Table of Contents
Today was my last day at OCLC. After 21 years.
Much has changed over that time. And I have been very lucky to work for an organization which has helped influence that change. I have also been extraordinarily lucky to work with great colleagues and to have had the opportunity to interact with so many librarians around the world in different roles and contexts.
I have been fortunate to work for Skip Prichard, the current CEO, as well as for Jay Jordan, the previous CEO who recruited me, both of whom have supported me personally and also the important work in research and membership as an integral part of what OCLC does.
I thought I would share some reflections about my work and about OCLC. OCLC is a great place to work. There is a collegial culture, and people work there because they are committed to the mission.
In preparing this post, I realise that it complements the more reflective, personal remarks on career, on the challenges of the last few years, and on libraries generally, published here a while ago:
A personal perspective
I was initially recruited to oversee OCLC Research although my responsibilities have grown over the years. Within OCLC Research, it has been rewarding to be able to facilitate impactful work - generating knowledge, evidence and models which have helped to influence practice, to inform policy, and to increase confidence in planning.
I am proud of the work that my colleagues have done here, creating a real difference for academic and public libraries around the world. Rather than singling out particular initiatives or outputs, here is a brief overview with links to further details:
- User Research: Influential work on interaction with library services, on network behaviors, as well as deeper dives into researcher practice and expecations.
- Data science & metadata research: Early work with Dublin Core; development of VIAF and FAST contributing to entity-based metadata approaches; development of IIIF support in OCLC services; ArchiveGrid, WorldCat Identities and various prototypes.
- Libraries as community catalysts: The WebJunction learning platform and important projects on professional development, on library support in the Opioid epidemic, on the patterns of public support for library funding, and a range of projects on small and rural libraries. We were very pleased to step up to support the REALM project during the pandemic. The recent Reimagine Descriptive Worklows initiative lays out an important agenda.
- Research collections and support: Ongoing important work around special collections and archives, alongside definitional work on research data management and research information management. Much of this work has been done in deep engagement with Research Library Partnership colleagues.
- Library as enterprise: Exploration of how libraries are organized to get work done, in terms of service patterns, collaborative structures, and relationship to parent organizations. This is an area that deserves more attention.
- Collective collections: Leveraging OCLC's unique view of aggregated metadata to characterise patterns in library collecting, to provide an empirical basis for thinking about collaborative direction and structures, and to explore the composition of the scholarly and cultural record.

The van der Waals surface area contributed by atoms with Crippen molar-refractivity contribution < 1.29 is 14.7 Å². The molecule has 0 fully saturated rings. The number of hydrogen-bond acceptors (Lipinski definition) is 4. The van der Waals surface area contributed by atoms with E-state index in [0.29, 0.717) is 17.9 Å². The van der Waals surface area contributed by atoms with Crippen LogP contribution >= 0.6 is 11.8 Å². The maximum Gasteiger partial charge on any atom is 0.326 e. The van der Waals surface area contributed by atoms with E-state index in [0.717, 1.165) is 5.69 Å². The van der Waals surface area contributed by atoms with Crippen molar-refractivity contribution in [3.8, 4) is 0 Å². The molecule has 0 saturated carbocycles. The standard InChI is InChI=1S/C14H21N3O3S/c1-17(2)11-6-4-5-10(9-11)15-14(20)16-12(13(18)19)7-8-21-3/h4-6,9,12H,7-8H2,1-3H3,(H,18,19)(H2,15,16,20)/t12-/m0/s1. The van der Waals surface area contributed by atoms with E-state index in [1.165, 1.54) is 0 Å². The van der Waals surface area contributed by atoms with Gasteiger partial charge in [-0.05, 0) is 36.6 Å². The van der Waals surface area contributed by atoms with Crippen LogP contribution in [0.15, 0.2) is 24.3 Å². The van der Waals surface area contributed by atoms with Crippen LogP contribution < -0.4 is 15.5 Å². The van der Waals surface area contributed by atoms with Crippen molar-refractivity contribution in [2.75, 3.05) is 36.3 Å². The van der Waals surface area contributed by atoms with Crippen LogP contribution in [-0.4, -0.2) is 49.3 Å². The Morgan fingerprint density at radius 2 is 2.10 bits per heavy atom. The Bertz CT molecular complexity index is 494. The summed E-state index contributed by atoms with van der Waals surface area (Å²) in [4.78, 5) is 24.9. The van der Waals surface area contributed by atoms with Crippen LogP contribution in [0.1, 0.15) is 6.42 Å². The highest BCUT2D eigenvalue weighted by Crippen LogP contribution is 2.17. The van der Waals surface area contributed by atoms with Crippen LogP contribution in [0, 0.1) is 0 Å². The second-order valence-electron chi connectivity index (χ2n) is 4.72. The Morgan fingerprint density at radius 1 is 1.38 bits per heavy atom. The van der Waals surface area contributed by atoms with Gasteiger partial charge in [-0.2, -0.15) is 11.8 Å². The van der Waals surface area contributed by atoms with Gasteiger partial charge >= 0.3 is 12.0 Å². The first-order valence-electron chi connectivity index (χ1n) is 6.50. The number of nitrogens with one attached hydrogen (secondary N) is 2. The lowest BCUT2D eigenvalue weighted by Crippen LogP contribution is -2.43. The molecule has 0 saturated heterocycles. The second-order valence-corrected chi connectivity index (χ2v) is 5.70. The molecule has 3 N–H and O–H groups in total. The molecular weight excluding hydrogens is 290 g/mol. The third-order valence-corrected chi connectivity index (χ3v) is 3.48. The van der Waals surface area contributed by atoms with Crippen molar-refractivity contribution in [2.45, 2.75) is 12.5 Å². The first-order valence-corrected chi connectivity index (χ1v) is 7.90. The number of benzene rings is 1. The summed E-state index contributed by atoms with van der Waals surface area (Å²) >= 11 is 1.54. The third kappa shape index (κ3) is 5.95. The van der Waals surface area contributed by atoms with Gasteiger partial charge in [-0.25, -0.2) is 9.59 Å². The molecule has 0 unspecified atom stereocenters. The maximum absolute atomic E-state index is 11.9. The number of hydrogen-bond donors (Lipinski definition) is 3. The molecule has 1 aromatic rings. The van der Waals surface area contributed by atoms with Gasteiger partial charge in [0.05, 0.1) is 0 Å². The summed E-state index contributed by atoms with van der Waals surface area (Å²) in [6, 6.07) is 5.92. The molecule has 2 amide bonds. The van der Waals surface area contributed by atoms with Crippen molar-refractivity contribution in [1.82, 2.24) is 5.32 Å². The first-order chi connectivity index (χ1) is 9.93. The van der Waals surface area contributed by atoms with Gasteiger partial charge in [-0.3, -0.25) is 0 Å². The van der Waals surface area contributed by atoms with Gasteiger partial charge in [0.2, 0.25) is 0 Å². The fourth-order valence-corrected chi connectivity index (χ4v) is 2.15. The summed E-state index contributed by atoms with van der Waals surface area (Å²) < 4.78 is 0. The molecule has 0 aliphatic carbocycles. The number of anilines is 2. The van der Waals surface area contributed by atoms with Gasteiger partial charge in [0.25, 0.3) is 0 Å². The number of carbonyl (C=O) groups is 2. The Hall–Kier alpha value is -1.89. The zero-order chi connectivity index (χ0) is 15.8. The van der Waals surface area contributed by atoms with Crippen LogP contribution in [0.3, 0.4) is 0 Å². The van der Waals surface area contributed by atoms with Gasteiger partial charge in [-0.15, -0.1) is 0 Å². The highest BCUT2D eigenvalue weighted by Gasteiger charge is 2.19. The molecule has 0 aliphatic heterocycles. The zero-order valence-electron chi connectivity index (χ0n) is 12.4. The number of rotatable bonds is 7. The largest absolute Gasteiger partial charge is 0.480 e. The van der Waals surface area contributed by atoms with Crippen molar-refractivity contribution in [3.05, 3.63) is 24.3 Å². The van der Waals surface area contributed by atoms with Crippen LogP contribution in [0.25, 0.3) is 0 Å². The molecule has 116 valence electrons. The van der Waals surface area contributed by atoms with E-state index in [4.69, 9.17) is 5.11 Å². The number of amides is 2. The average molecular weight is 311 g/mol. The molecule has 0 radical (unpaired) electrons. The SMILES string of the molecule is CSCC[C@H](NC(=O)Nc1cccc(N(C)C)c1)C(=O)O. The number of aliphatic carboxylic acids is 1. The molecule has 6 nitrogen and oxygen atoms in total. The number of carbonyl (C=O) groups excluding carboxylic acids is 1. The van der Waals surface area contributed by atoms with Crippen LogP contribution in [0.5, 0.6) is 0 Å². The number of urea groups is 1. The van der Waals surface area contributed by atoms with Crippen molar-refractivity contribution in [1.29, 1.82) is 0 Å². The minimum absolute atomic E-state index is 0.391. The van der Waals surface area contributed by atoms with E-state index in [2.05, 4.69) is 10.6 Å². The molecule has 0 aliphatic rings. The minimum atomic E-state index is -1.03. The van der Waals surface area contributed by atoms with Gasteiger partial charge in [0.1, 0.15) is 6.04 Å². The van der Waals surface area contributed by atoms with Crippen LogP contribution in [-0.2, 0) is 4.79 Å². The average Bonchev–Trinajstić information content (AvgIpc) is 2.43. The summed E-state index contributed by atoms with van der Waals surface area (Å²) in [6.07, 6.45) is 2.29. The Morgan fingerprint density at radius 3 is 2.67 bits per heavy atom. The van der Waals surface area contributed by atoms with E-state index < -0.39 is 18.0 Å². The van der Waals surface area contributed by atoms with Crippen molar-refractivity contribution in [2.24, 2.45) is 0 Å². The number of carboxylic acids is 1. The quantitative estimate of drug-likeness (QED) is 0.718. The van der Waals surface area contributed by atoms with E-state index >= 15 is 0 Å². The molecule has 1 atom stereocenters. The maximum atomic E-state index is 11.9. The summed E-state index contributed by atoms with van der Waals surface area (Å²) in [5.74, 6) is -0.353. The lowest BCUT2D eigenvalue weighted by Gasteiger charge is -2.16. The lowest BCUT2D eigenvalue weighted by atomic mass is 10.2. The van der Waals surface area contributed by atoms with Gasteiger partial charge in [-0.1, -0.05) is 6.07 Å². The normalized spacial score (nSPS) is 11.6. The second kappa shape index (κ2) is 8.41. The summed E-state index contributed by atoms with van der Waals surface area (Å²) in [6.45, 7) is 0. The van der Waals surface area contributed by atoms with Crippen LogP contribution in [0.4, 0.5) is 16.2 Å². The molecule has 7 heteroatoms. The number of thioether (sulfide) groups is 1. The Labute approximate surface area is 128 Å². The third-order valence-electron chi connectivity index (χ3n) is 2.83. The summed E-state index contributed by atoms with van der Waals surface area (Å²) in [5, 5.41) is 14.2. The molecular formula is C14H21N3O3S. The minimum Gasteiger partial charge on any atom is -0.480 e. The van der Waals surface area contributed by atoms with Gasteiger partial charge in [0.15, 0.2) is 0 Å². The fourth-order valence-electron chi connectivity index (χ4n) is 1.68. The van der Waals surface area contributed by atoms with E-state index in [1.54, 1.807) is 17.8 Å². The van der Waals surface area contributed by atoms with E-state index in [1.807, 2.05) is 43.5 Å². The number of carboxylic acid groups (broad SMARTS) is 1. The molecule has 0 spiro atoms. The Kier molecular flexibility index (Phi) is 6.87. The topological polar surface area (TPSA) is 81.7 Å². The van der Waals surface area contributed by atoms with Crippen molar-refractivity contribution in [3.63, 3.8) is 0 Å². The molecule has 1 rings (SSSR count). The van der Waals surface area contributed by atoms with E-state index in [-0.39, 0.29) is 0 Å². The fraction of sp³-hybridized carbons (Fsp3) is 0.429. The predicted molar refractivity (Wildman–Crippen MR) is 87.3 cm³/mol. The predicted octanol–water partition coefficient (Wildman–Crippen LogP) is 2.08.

In my own work and thinking, I have worked directly with talented and dedicated colleagues throughout OCLC. One learns by the daily osmosis of interactions, as well as more deliberately. I really do feel lifted up - benefiting from broad expertise and experience. I will sorely miss that collegial personal network.
I have also loved the opportunities to interact with and learn from library colleagues from all types of libraries and from all parts of the world. This is very important to me: it is good to have that varied perspective and to see recurrent concerns, but also to see how services are manifest in very different environments. From this point of view I have enjoyed the opportunity to meet and talk with library colleagues in situ, at local events or in visits.
This is a major reason that I have been grateful to have had responsibility for Membership in recent years and to be able to work with my member relations colleagues. This group works with Councils and the governance structure of OCLC. The Chair of the Board is always a librarian, and I have enjoyed working with the many distinguished librarians who have served on the Board and Councils.
Finally, I have been pleased to be able to sustain my own writing and presenting, drawing on the wisdom of my colleagues and interactions with the library community (links at top of page!).
Thinking about OCLC
When asked about OCLC, I say that it allows libraries to collaborate at scale to get their work done. To enable this sharing, OCLC has built a network which connects thousands of libraries around the world. Of course, there is a stronger emphasis in the US and in those countries where there is greater use of OCLC services. Libraries mobilize this network to increase their impact and to do their work more efficiently … for resource sharing, for discovery, for shared cataloging and for new services like decision support.